What is already known on this topic
The intestinal barrier is important for keeping gut microbes in check and avoid their spread to other sites of the body, which can result in inflammation. But how gut cells sense commensal bacteria is poorly understood.
What this research adds
Immune cells in the gut sense commensal microbes through specific receptors that trigger the production of several inflammatory molecules, enhancing the function of the intestinal barrier.
The findings shed light on a new mechanism of interaction between the host and gut commensals, which has potential implications for disorders associated with increased bacterial translocation.
Cells in the gut sense commensal microbes through specific receptors that trigger the production of several inflammatory molecules and the activation of the immune system. This enhances the function of the gut barrier and prevents microbes from leaving the gut and causing inflammation to other sites of the body, researchers report in the journal Immunity. The study, done in mice, was led by María Martínez-López at the Spanish National Center for Cardiovascular Research in Madrid.
Gut microbes are critical for host metabolism and immune system development, but they have to be kept in check to avoid their migration to other sites in the body, where they can cause inflammation.
The cells lining the intestine, the gut’s mucus layer, antimicrobial peptides, and microbe-specific immunoglobulins make up the intestinal barrier, which ensures that gut microbes do not leave the gut. This barrier is regulated by immune cells including T helper 17 (Th17) cells.
In the gut, specific receptors that bind to lectin molecules are able to recognize components of the cell wall of fungal and bacterial pathogens, stimulating the activation of Th17 cells and triggering the production of several inflammatory molecules known as cytokines.
For this reason, the researchers set out to assess whether some of these lectin receptors could help to sense commensal bacteria and promote immune cell function in the gut.
The lectin receptor Mincle senses gut commensals
In experiments done in a laboratory dish, gut microbes stimulated the activation of Th17 cells only when intestinal immune cells expressed a specific lectin receptor called Mincle.
In following experiments done in mice, the researchers found that the lectin receptor Mincle could bind some families of gut bacteria, including Lactobacillus.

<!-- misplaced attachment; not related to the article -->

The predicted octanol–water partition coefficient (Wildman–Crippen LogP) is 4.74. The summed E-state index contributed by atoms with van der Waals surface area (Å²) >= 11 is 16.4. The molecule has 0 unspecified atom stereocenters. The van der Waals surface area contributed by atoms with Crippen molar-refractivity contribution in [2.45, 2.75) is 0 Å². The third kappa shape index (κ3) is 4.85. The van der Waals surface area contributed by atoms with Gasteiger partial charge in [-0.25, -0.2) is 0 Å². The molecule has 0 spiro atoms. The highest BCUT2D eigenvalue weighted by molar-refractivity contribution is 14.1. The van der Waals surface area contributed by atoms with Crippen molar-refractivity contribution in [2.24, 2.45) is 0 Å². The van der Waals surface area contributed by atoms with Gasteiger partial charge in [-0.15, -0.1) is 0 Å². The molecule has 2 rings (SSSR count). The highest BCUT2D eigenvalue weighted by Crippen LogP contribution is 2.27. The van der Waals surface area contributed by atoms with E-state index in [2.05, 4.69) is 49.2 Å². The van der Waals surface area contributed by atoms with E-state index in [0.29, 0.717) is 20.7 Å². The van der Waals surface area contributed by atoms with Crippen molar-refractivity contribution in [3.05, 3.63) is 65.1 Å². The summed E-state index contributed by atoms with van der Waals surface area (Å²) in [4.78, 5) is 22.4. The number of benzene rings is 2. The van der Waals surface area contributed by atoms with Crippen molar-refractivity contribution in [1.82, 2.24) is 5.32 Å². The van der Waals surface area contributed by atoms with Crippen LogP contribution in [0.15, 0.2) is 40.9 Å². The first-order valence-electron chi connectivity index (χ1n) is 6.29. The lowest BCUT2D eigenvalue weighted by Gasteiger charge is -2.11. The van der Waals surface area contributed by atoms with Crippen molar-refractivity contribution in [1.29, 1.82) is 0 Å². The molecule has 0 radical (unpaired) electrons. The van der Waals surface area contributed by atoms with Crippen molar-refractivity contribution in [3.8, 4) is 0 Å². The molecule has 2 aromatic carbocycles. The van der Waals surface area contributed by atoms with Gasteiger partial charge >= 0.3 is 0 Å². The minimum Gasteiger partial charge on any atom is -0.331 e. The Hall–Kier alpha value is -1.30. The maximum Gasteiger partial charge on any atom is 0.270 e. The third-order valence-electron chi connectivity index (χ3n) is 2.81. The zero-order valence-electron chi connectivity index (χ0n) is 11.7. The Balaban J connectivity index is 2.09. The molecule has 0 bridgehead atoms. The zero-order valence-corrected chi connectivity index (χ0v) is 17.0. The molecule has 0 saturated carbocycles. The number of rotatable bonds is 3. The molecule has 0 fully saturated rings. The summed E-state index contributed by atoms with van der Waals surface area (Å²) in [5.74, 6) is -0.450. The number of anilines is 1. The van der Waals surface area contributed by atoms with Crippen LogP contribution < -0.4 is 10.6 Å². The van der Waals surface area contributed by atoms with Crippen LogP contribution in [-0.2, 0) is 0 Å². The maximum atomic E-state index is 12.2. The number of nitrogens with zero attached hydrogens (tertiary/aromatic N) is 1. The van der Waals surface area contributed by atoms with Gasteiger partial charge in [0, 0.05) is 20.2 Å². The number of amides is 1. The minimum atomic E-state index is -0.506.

Mincle triggers cytokine production in response to gut microbes
Bacteria such as Lactobacillus tend to bind to the lining of small masses of lymphatic tissue in the small intestine known as Peyer’s patches. For this reason, the team hypothesized that Mincle could be expressed by cells located in these masses of lymphatic tissue. Indeed, Mincle was expressed by immune cells within Peyer’s patches.
Next, the researchers found that, after being exposed to gut microbes, these cells produce the cytokines IL-6 and IL-23p19, but only when the receptor Mincle is present. Mice that lack Mincle produced lower levels of these molecules.
Because IL-6 and IL-23p19 regulate the production of the cytokines IL-17 and IL-22 by T cells, the researchers looked at the effects of Mincle on IL-17 and IL-22. T cells from Peyer’s patches produced high levels of IL-17 and IL-22 in mice that expressed Mincle, but not in mice that didn’t, suggesting that the receptor is needed for the production of these two cytokines in the gut.
However, gut immune cells produced IL-17 only when commensal bacteria were present. Indeed, in mice treated with broad-spectrum antibiotics, which disrupt the gut microbiota, the researchers could not detect IL-17.
Mincle contributes to intestinal barrier function
Next, the team tested whether the absence of Mincle affected the intestinal barrier function.
Mice lacking Mincle had low levels of antimicrobial peptides and IgA, and showed increased rates of microbial translocation to the liver, which resulted in liver inflammation and impaired function.
These findings suggest that Mincle fosters the intestinal barrier, preventing microbes from migrating to other body sites and causing inflammation.
The study reveals a new mechanism through which the host and its commensals interact. This mechanism, the authors say, has potential implications for metabolic disorders and other diseases associated with increased bacterial translocation.